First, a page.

(For more updates on this story and free news alerts for your neighborhood, sign up for your local Middle Tennessee Patch morning newsletter.)

Image via Shutterstock

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Described as a ‘thrill seeker’ Bay Area woman marks 108th birthday surrounded by family

ANTIOCH, Calif. (KTVU) – It’s been a pretty special couple of days for Antioch resident Crenna Belle Boyd who turned 108 on Tuesday.

A family gal with loved ones being her greatest treasure, Boyd survived the Great Depression and weathered the task of being a farm wife during troubling times.

And in the process, she raised three of her own children, which led to 12 grandkids, 25 great grandkids, 30 great, great grandkids and one great, great, great grandkid.

At any given family event, six generations may share a table.

For her birthday, the family made sure she was surrounded by love. With family members visiting the Bay Area from as far away as Tennessee, they held an “open house” on Saturday – four days ahead of her birth date.

And though this centenarian spends the majority of her days resting, her oldest granddaughter, Janet Dossey-Barton, says she will always forego a nap if it means she gets to spend time with her family.

“If anyone is at her house she will get right out of bed no matter how tired she is,” Dossey-Barton said.

Born Crenna Crawford in Grove, Oklahoma on March 6, 1910, she was the oldest of six children. She’s the only one still alive.

At 25, Boyd went West and moved to Antioch where she and her husband eventually built a home, and planted a Meyer lemon tree on their property.

She loves that tree, Dossey-Barton said. “She’s been squeezing it for 60 years.”

70 years later, Boyd still lives in that home.

Her husband died in 1991.

For 35 years, Boyd worked at the United States Steel Corporation in Pittsburg before she retired in 1972.

The years she’d been retired became a running joke between her and Dossey-Barton, with her granddaughter being the brunt of the joke.

“She always liked to tease me that she has been retired longer than I’ve worked,” said Dossey-Barton.

Boyd was a true conservationist, according to family members, steadily recycling everything throughout her entire life.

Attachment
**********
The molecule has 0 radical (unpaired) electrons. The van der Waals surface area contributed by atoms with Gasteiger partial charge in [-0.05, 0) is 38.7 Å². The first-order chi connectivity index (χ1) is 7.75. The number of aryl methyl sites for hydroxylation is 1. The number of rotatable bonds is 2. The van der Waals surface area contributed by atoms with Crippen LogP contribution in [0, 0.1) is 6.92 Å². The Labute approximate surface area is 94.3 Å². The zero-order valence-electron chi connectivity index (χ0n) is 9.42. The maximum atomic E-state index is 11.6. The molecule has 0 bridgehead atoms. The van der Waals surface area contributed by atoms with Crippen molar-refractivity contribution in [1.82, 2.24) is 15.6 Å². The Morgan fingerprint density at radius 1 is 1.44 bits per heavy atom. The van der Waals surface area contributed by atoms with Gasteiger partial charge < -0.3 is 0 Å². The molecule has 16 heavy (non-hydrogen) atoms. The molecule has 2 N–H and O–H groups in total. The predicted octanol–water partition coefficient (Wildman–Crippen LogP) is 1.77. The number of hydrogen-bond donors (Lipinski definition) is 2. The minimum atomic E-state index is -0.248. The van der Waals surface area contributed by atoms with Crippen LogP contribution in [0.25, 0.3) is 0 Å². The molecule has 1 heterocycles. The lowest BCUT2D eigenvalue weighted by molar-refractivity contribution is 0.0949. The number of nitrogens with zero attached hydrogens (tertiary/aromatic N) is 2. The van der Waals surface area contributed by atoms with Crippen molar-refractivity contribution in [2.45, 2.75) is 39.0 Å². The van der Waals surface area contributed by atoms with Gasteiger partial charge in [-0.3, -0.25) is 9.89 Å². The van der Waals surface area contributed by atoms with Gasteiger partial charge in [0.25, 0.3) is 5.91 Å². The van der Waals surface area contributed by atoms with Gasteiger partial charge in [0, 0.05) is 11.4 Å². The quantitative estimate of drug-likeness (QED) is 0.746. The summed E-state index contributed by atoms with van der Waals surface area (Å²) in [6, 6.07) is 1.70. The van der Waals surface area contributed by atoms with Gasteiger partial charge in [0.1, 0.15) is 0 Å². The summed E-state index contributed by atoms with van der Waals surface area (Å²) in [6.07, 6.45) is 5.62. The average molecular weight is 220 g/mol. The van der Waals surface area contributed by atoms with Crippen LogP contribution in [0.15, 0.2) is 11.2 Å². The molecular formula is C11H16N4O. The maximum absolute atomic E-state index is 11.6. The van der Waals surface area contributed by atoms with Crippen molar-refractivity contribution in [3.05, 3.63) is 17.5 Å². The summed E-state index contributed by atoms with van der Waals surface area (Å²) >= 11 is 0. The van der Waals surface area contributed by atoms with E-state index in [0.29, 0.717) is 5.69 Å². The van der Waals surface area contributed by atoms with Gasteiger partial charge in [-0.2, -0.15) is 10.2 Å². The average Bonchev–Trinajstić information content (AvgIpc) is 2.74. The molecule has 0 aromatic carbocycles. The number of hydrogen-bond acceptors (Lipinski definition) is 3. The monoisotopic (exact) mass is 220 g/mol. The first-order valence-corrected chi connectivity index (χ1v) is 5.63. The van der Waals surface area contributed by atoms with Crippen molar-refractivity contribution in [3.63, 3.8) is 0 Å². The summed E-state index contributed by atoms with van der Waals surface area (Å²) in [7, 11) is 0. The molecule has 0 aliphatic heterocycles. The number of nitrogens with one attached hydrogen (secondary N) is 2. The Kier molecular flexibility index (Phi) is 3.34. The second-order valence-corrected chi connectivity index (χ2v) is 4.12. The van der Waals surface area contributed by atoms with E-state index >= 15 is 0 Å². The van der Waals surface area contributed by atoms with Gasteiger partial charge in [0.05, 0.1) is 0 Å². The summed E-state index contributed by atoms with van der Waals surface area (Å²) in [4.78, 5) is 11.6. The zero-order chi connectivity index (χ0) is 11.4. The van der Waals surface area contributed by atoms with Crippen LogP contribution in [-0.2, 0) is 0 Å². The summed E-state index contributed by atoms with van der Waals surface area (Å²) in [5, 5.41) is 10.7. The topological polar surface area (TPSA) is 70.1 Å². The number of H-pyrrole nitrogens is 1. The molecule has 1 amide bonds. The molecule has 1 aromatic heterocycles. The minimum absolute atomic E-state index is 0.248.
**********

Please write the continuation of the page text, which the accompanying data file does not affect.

She’s also described as a bit of a thrill seeker.

At 95 years old, she went skydiving in Byron. She did a tandem jump from 14,000 feet. The idea was all hers. No other family members joined.

When asked why, she offered a simple response: “Just because.”

Beyond her deep love for her family and for her treasured lemon tree, there are a couple of other things that Boyd appreciates – watching “Judge Judy” and acquiring anything free.

In fact, her frugality is one reason why she chooses not to take any medication. None at all.

Besides the fact that she doesn’t really need it, Dossey-Barton added, “It’s usually because it costs money and she doesn’t want to spend it.”

Above everything else, for Boyd, her family is her life. And if there’s one thing that’s vexing, for her, it’s her mobility and how that impacts the time she spends with her grandchildren.

“She wishes she could be more active,” Dossey-Barton said. “But she’s content with what being 108 affords her.”

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In wake of father’s death, a son takes family construction business to new heights

To say that Richard Preston grew up in the construction business is an understatement.

“I was always on the jobsite with my dad,” Richard says. “As early as elementary school he would have me straightening things up.”

As Richard grew older, his responsibilities at Preston Construction increased, including superintending jobs in his parents’ brief absences during summer breaks from college.